Tuesday, August 14, 2012

Projects in the Cloud in a cloudless auditorium of a communications company.

I am in the Annapolis Junction area of Maryland, near the NSA, and in a classic situation that is reminiscent of attending many health care conferences. I am in the auditorium of a communications company. There is no Wi-Fi available and cell and 4G coverage inside the building is bad.  

This is a lunch meeting of the Baltimore Chapter of the Project Management Institute: PMIBaltimore.org.

The topic is Project Management on Cloud-based projects. It will be interesting to see how projects are seen to differ when dealing with the cloud. My guess is that the major change aspect is probably the reduction in the amount of physical equipment needing to be provisioned and an increase in vendor management since services are more likely to be virtual.

There is a lot happening in the cloud arena. everything is getting virtualized. 

"Cloud Computing - What a Project Manager Needs to Know" - Dr. Patrick Allen - Johns Hopkins University

Cloud - A different mental paradigm.

Two types of Cloud: 

and we don't mean:
- Public 
- Private

1. Computing as a service (Utility Cloud and Virtual Machines - VMs)

Infrastructure as a Service (IaaS)
Platforms as a Service (PaaS)
Software as a Service (SaaS)

2. Data-focused cloud (runs on Virtual Machines)

Data Storage Cloud - eg. Hadoop cloud (Amazon S3)

Be clear about what type of cloud you are talking about. Essential to avoid conclusion.

Amazon is the best example of a Compute Service. AWS - EC2. Rackspace OpenStack.
Pay for use. but you can pre-pay for a better price.

Compute clouds are great for surge-type activities. spin up machines to compute then power down.

Side Channel attacks - When the hardware in the cloud is infected and can break in to the VM running on the infected machine.
For a side-channel attack the perpetrator has to break out of the VM and infect the base hardware. 
Amazon claim to have solved the side channel attack problem.

Questions to ask:
1. Cost of data stored
2. Cost for VMs used
3. How secure or private is the data
4. Security and privacy guarantees
5. Will PII (personally identifiable information) be protected
6. Can you use cloud for Continuity of Operations Plans
7. Can you store classified data in the cloud (maybe if properly secured, government accredited and private)
8. Are you planning to use a third party service. (you can build your own cloud)
9. Where is your computing (is it US Only - export controls)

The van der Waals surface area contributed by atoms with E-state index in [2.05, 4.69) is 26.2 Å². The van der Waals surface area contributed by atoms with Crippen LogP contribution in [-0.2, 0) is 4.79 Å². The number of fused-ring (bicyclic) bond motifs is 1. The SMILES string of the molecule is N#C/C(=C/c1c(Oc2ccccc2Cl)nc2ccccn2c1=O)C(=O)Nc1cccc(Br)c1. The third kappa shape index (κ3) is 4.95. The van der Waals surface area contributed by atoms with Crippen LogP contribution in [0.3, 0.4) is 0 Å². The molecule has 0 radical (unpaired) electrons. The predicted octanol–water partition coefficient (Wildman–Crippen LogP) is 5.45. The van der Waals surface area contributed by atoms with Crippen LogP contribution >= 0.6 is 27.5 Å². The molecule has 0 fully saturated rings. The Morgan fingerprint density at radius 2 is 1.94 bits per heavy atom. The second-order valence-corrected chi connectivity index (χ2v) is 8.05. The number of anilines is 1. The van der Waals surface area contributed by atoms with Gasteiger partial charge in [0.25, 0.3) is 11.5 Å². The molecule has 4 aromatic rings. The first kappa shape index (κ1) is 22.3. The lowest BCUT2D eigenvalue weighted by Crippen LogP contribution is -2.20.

10. Get a cyber-security risk assessment. 

Also (not mentioned) - Cost for bandwidth used and data transfers. Also ask about what counts as a Data Transfer. For example AWS won't charge for some data moved around within a region but will charge for transfers in and out of a region.

Data-focused Clouds:
Huge data - Petabytes or larger.
HDFS - Hadoop File System. Not-relational
Relational Databases: Think rows and columns
Accumulo and HBase present structured relational databases delivered via HDFS.

Hadoop is more popular than sector file management system.

Enables automatic parallelization of queries. 
Handles storing, location, replication and processing of your data.

Enables easier identification of patterns across the data. Using Map-Reduce.

Map-Reduce - Good for:

Huge data sets
Disparate datasources
unsure about what data queries will be done.
Summarizing independent processes.

Map-Reduce not good for:

- Relational databases are adequate for the task
- Well defined queries.

What drives you to use the cloud capabilities:

- Unstructured data in large quantities
- Surge events are common

Learn what is possible with Map-Reduce and the cloud capabilities.

Why build your own cloud?
- Security, privacy or proprietary needs not met by existing cloud services.
- Ongoing maintenance costs.

Interesting suggestion (not verbalized) that you want a message queue to handle, arbitrate and allocate processing requests.
Message queuing can be used to scale resources up and down.

General Cloud Questions:
- Will you know where your cloud is physically located.
- Amazon AWS uses regions but are not more specific.

- Who gets access (US or Foreign Nationals)
- How is data ingested?
- How is data stored?
- How is data secured at rest?
- How is data deleted?
- Can you test your data has been deleted or hidden?
- Can you keep your data separated from others?
- Frequency of Hardware upgrades
- Proven VMs?
- Who has done a risk assessment?


- Cloud is here to stay
- More projects will involve the cloud
- Need to understand strengths and weaknesses of the cloud
- Learn about cloud capabilities

FedRAMP is a new standardized approach to security assessment, authorization and security monitoring for cloud-prodcuts and services.

Good for low risk government projects. Not for High security applications.

Map-Reduce programs are more complicated if the data is not clean. 
Look at cleaning data on load to simplify queries.

Licensing in the Cloud. Manufacturers (software) have not really setup licenses for cloud services.
Best advice is to consider Open Source  and pay for support.

Security Issues - VMs may be more secure than Shared Hosting. In Shared Hosting the Feds can confiscate a server in a hosting facility. If the server is a shared host then other customers can be impacted.

Service Level Guarantees - What is reasonable? It depends. Worth looking at Service Level Agreements.